Alternating current. Electrical current that periodically reverses direction. This is the type of current which power utilities supply to buildings. Typically, the frequency of the alternating current is 50 cycles/second, or 50 Hz. In the U.S.A. the frequency is 60 Hz
See adjustable frequency drive
A device or switch which starts an electric motor by connecting it directly to the supply line. Also called full voltage controller. See motor starter.
The actual amount of electrical power that is being supplied in an AC circuit. This is always less than or, at most, equal to the apparent power, which is calculated by multiplying the voltage times the current. Actual power is measured in watts (W) or kilowatts (kW).
An electronic device that takes the constant voltage and frequency AC power from the power utility and converts it into AC power of a controlled frequency and voltage. This is used to control the speed of AC induction motors. The speed of the motor is proportional to the frequency provided by the adjustable frequency drive. ambient temperature The temperature of the medium, such as air, into which the heat of the equipment is dissipated. For self-ventilated enclosed equipment, the ambient temperature is the temperature of the air outside the enclosure in the immediate vicinity of the equipment.
Ampere (A). The unit used to measure electric current.
Device which produces an output voltage or current that is continuously proportional to input voltage or current. Its purpose is to obtain either control or enhancement of signals.
The peak value of a wave.
American National Standards Institute. Source of US design and safety standards. ANSI standards are often incorporated into OSHA (Occupational Safety and Health Administration) regulations.
The simple product of voltage and current. This does not represent the actual power in an AC circuit because it does not take into account phase shift and harmonic distortion. Therefore, instead of being expressed in watts (W) or kilowatts (kW), it is expressed in kilovolt-amperes (kVA). Apparent power is never less than actual power. Transformers, wires, and other power distribution equipment must be sized for apparent power.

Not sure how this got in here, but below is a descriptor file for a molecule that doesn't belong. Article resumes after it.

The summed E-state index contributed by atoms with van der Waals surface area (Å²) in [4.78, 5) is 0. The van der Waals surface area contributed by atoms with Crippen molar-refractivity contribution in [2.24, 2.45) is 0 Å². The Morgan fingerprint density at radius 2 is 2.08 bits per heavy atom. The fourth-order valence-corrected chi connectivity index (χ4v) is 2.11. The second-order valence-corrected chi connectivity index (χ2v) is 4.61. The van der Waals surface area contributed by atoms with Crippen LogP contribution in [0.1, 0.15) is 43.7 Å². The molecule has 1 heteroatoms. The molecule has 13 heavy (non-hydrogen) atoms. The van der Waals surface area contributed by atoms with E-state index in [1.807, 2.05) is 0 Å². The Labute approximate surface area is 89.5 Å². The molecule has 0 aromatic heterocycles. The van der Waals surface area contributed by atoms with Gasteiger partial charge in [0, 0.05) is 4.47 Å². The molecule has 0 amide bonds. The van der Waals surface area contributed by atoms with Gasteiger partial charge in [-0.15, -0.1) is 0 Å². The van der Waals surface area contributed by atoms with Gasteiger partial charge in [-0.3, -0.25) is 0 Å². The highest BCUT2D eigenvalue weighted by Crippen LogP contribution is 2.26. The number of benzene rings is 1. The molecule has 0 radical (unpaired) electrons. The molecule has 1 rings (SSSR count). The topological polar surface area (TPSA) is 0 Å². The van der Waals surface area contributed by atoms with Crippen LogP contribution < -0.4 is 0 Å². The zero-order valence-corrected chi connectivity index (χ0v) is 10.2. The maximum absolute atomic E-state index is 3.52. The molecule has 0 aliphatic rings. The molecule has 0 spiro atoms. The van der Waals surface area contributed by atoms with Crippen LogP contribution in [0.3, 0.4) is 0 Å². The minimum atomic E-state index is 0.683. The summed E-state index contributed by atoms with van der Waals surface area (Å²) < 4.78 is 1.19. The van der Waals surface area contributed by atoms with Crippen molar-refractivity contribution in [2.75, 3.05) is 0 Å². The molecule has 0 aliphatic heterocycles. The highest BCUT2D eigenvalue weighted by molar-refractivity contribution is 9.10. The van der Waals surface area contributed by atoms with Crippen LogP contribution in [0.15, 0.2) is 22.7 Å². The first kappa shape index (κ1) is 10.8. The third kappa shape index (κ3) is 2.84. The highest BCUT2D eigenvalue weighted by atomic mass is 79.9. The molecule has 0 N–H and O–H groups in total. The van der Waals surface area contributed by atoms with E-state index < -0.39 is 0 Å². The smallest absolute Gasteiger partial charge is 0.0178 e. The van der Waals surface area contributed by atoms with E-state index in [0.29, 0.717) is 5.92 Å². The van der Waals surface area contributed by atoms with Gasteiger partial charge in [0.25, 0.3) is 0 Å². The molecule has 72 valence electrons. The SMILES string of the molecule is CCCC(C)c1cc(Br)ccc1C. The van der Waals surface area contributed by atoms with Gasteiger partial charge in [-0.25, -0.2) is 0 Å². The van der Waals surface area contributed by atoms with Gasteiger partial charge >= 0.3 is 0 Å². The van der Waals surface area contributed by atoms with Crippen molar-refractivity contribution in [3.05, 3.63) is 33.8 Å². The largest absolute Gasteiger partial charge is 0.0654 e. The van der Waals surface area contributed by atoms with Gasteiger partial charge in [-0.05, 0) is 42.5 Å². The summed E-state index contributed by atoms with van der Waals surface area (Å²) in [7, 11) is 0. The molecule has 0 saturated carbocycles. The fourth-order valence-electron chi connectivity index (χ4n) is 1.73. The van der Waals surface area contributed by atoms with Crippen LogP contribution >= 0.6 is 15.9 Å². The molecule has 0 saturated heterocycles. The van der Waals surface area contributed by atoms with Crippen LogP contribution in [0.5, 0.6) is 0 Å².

(of a cooling tower) The difference between the design outlet temperature and the design wet bulb temperature. The smaller the approach temperature, the larger the cooling tower must be to provide the designed amount of cooling.
The range of frequencies from 20 Hz to 20,000 Hz.
(see contactor bypass) For automatic transfer from drive to line, automatic bypass may be added to contactor bypass. With automatic bypass, if a drive fault occurs, a timer is activated. If the fault does not clear and the drive does not restart before the timer times out, circuitry automatically transfers the motor to full speed operation from the AC power line.
A transformer with only one coil. The entire coil acts as a primary winding while part of it also acts as a secondary winding; or the entire coil acts as a secondary winding while part of it also acts as a primary winding. It is simple and low cost, but does not provide electrical isolation.
Auxiliary contacts of a switching device are contacts in addition to the main circuit contacts and operate with the movement of the main circuit contacts.
American Wire Gage. An American standard for wire sizes relating to their diameter. The larger the number, the smaller the wire diameter.